/ Updated 
By Emil Guillermo

Mouse ears have generally been considered appropriate attire for Disney World. But apparently not Gurdit Singh’s turban, unshorn hair and beard—until a breakthrough occurred at the end of June.

As a Disney World in-house mail carrier, 57-year-old Singh had been barred for seven years by his Disney employers from a wider delivery route in the theme park. He was limited to just one route that essentially kept him hidden from view, unlike his colleagues who were rotated across routes every three weeks. Singh came to see it as “a daily humiliation because of his religious beliefs.”

His Disney bosses cited their “Look Policy.” Singh abided, until last year when he sought the help of the Sikh Coalition. Along with the American Civil Liberties Union, the coalition sent a demand letter to Disney last May, asking that Disney, "de-segregate Mr. Singh" to give him the same employment opportunities as his peers, "provide religious accommodation" for his Sikh articles of faith, and "revise Disney's personnel policies," to provide that same accommodation for all employees and ban future segregation based on race/ethnicity, national origin, or religion.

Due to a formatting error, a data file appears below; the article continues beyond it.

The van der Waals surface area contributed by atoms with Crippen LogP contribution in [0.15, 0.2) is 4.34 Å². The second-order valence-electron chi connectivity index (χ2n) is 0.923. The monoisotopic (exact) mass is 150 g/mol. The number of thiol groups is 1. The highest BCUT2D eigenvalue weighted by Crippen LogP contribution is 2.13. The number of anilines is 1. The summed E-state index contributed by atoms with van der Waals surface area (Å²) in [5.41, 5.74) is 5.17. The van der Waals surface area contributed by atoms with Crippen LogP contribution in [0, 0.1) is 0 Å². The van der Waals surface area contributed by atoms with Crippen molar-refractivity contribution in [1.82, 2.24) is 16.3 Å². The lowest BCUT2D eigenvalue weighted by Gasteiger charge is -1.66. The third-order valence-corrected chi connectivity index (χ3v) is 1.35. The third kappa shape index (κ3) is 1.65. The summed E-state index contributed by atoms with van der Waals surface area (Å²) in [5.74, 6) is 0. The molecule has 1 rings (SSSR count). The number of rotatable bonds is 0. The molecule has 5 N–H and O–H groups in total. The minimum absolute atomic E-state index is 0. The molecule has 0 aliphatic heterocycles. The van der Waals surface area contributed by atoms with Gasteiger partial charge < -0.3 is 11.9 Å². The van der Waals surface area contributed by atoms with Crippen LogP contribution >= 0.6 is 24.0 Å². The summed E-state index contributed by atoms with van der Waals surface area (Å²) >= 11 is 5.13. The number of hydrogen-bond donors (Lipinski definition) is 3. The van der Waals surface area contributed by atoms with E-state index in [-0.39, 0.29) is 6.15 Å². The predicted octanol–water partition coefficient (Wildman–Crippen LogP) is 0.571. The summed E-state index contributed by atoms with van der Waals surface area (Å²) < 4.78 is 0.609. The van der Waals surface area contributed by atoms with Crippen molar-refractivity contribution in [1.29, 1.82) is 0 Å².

On June 22, Disney responded with a letter saying the company was committed to diversity and prohibits discrimination based upon religion.

Gurdit Singh, a Sikh employed at Disney World was kept largely hidden from park-goers because he violated Disney's "look policy." After the Sikh Coaltion and ACLU inquired, Disney changed its tune.Courtesy: Sikh Coalition

“We have approved Mr. Singh’s request to work all distribution routes in the regular rotation and in the same way as all other Distribution Services Assistants while wearing his turban and neatly-gathered and tied beard,” wrote Disney Principal Counsel Armando Rodriguez-Feo.

By the end of June, Singh was delivering mail on a rotating basis through all seven routes at Disney World’s facilities.

“My turban and beard serve as a constant reminder of my commitment to my faith,” Singh said in a statement to NBC News. “In Sikhism, these articles remind everybody that we’re all equal. That’s not just a Sikh value, that’s an American value. While it’s a value that Disney had rejected by segregating me for the past seven years, I'm incredibly thankful that Disney has decided to change course. My hope is that this policy change opens up the door for more Sikhs and other religious minorities to practice their faith freely here at Disney.”